As is evidently the case here, not all autistic kids come off like "Rainman". If you have extensive interaction with him, try not to treat him "special", just be aware that he might have unusual reactions to some things.

I work in a setting that includes numerous higher functioning autistic children. Some you'd never know, others are obviously affected.

One little piece of advice though.. Some autistic kids may give you the feeling that they are ignoring you or not paying attention to a situation, while they are actually recording every detail. Sidebar conversations can be tricky.

When properly guided, lots of these kids can learn to work around their autism and function in society.



+ 1

Just be consistent in your actions with the autistic child. Autism is characterized some degree of social withdrawl, stunted communication, and interest in repetitive events. Forcing an autistic kid to hug you or talk is often met with screaming.

I would keep these things in mind when interacting and not think poorly of her for her seemingly "bratty" behavior.




This is pretty much spot on but I'll post more later when I time. My daughter has an autism spectrum disorder.
Link Posted: 1/9/2006 8:10:37 AM EDT

Originally Posted By Admiral_Crunch:
Peter Griffin would know what to do.



"Hey jenny, you might want to get yourself checked. I just found out I'm retarded"
Link Posted: 1/9/2006 8:11:04 AM EDT
Tagged for FishKepr's comments.
Link Posted: 1/9/2006 8:18:39 AM EDT
tag

Link Posted: 1/9/2006 8:59:52 AM EDT
The range of characteristics for Autistic people is very broad. You can have anything from stereotypical "Rainman" behavior to Albert Einstein, who is believed to have had an Autistic-range disorder called Ausberger’s Syndrome.

One of the main things to keep in mind is that people are different. If the autistic kid is normal in most respects, there are some social behavior things to keep in mind. These people have great difficulty picking up on the emotional state of others. Angry comments are not seen as angry and will be interpreted literally. Sarcasm is often completely lost. They do not know what you mean, they only know what you say.

Bratty behavior on their part is often due to their difficulty in understanding that their behavior has an emotional effect on other people. Some people are very good at seeing how other people feel. This emotional empathy is greatly lowered (sometimes missing) in autistic people. You & I can see someone who is “clearly upset”, and they completely miss those non-verbal cues (tone of voice, body language, etc).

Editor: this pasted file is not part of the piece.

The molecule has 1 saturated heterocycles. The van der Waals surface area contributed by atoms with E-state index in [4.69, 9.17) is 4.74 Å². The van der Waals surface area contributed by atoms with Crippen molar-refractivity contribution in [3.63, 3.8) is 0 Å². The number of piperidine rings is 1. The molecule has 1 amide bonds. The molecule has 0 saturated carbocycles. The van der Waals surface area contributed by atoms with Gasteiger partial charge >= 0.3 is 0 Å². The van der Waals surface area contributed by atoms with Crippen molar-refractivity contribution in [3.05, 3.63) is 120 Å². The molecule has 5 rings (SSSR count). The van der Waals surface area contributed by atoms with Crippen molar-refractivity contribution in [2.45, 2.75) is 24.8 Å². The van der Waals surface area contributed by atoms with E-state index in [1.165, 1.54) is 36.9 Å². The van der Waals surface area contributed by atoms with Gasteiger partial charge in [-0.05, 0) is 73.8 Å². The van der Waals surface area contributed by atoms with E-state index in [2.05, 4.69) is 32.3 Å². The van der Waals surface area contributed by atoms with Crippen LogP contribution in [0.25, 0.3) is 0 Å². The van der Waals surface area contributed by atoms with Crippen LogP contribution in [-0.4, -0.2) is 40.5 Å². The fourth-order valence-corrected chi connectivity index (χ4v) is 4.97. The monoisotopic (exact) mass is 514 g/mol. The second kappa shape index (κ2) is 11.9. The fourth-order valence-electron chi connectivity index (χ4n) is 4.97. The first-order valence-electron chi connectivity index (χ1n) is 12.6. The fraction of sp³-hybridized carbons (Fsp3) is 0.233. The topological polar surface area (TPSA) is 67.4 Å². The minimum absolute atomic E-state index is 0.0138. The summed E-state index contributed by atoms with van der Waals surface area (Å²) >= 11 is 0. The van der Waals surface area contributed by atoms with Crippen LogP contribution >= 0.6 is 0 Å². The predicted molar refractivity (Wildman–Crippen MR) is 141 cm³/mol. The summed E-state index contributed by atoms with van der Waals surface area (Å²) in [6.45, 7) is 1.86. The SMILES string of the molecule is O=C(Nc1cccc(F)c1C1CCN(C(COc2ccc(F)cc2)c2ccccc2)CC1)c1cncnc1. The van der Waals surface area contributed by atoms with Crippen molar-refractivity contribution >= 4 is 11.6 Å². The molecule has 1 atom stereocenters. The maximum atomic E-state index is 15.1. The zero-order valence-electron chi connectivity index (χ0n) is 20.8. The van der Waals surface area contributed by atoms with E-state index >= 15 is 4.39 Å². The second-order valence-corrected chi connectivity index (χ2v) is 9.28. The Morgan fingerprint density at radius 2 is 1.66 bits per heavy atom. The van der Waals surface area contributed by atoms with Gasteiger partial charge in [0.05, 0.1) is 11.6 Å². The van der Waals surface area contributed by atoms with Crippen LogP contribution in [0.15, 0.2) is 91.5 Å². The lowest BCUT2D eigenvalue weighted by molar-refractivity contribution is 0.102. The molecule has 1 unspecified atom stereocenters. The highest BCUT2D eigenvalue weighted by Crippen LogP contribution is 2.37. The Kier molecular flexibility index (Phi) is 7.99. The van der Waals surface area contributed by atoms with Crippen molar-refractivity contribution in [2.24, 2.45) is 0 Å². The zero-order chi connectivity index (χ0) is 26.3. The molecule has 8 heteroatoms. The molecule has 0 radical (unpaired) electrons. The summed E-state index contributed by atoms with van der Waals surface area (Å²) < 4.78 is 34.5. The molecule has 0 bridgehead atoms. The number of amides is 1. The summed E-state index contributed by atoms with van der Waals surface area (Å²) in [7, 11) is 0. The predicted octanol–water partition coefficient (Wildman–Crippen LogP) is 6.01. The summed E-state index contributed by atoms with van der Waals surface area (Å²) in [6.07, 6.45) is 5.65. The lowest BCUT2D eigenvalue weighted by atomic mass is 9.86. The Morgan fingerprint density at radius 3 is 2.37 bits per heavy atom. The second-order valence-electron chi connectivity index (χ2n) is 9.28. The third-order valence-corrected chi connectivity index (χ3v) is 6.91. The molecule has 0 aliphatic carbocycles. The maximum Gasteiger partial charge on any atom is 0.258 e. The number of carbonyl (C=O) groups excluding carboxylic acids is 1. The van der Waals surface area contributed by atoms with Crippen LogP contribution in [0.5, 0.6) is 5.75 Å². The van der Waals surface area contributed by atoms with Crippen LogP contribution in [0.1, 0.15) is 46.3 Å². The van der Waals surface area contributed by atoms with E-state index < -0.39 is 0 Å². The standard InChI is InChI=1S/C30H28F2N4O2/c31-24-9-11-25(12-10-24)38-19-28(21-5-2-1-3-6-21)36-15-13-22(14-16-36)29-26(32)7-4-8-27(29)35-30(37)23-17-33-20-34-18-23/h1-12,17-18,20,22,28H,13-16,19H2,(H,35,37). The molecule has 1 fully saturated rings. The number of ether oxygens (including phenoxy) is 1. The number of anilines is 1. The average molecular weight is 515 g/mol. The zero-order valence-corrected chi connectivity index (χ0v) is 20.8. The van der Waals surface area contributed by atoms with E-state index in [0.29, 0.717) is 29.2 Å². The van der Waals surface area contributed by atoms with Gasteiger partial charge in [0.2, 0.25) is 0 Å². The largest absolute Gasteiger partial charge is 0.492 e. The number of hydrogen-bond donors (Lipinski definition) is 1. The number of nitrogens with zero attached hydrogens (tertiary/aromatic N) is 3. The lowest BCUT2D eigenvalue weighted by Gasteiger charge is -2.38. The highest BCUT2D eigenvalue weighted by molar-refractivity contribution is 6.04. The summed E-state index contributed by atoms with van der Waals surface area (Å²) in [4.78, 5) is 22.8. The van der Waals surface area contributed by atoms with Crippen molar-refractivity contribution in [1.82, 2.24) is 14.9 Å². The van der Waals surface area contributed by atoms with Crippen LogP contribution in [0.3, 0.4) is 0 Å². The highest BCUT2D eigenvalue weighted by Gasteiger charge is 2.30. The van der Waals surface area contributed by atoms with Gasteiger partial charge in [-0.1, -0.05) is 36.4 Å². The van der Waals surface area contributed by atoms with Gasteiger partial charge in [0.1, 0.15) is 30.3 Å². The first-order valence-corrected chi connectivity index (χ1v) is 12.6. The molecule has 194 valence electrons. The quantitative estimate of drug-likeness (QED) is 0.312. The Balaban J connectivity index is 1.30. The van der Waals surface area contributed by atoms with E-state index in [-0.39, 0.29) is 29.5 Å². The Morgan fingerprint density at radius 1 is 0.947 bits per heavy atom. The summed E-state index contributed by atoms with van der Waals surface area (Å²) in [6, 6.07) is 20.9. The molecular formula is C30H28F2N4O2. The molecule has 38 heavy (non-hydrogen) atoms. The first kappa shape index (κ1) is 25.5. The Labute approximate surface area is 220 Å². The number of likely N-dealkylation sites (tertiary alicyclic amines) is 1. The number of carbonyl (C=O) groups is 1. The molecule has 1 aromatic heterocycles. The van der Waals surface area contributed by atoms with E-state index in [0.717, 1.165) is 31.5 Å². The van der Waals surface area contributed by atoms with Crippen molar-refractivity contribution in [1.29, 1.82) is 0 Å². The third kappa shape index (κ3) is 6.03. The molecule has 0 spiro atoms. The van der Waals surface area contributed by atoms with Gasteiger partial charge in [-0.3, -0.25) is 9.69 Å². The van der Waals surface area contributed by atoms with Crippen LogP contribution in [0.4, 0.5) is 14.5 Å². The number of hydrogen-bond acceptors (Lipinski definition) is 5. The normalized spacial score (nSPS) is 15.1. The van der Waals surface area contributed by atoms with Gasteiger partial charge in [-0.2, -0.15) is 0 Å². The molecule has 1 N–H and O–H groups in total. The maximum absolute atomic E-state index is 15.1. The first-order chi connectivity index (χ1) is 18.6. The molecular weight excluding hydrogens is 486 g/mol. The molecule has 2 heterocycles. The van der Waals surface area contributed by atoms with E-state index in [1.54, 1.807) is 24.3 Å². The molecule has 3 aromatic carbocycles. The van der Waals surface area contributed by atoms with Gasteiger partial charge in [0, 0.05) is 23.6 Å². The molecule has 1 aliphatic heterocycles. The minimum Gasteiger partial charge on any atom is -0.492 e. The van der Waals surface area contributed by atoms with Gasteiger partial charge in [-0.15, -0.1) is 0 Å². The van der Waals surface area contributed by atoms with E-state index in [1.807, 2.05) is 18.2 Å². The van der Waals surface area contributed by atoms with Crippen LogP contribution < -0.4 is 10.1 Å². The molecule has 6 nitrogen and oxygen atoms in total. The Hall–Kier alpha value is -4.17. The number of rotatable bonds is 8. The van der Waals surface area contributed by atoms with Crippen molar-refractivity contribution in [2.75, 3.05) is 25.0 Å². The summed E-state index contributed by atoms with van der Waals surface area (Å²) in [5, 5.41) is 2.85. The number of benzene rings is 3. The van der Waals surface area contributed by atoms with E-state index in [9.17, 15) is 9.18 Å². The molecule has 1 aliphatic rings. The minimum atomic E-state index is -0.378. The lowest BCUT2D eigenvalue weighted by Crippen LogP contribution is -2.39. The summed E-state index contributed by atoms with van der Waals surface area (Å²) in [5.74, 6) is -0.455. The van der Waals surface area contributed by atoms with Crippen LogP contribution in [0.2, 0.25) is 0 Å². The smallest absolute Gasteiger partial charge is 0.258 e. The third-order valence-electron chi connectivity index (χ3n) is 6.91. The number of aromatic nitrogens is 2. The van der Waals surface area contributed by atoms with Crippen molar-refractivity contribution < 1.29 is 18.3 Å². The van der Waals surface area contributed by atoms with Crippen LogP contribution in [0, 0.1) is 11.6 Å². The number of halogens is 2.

Don’t sweat the Autistic label. If the kid is “normal” but has some social-interaction concerns, then all you have to do is learn how to communicate with them. This is fairly easy – just say what you mean & mean what you say. Be literal.

Another concern – many of these “high-functioning” autistic people are VERY distractible. They often have classic “attention deficit” characteristics. Getting (and keeping) their attention can be quite a challenge.

As with any communication, things are much easier when you know your audience and tailor your communication to fit their needs rather than your own.
Link Posted: 1/9/2006 3:10:01 PM EDT
Thanks, guys, especially for the tips on dealing with the little tyke. I guess the thing that bothers me the most is that she apparently hasn't told anyone, including her own parents, based on some of the things they've said. This also falls into why I thought the kid was being bratty, when it's just how he is and how he's gonna be. If she'd said, "Sorry David keeps interrupting, but he's autistic," I would've understood instead of wondering why she didn't try to make him behave better.

I'll just have to keep it in mind hereafter, and keep quiet about it. I don't know why she doesn't at least tell her parents, but it's her decision to make.
Link Posted: 1/9/2006 3:19:37 PM EDT

Originally Posted By FishKepr:

Originally Posted By five2one:

Originally Posted By WinstonSmith:
Discretion is the better part of valor.

Keepin your yap shut is the better part of discretion.

As is evidently the case here, not all autistic kids come off like "Rainman". If you have extensive interaction with him, try not to treat him "special", just be aware that he might have unusual reactions to some things.

I work in a setting that includes numerous higher functioning autistic children. Some you'd never know, others are obviously affected.

One little piece of advice though.. Some autistic kids may give you the feeling that they are ignoring you or not paying attention to a situation, while they are actually recording every detail. Sidebar conversations can be tricky.

When properly guided, lots of these kids can learn to work around their autism and function in society.



+ 1

Just be consistent in your actions with the autistic child. Autism is characterized some degree of social withdrawl, stunted communication, and interest in repetitive events. Forcing an autistic kid to hug you or talk is often met with screaming.

I would keep these things in mind when interacting and not think poorly of her for her seemingly "bratty" behavior.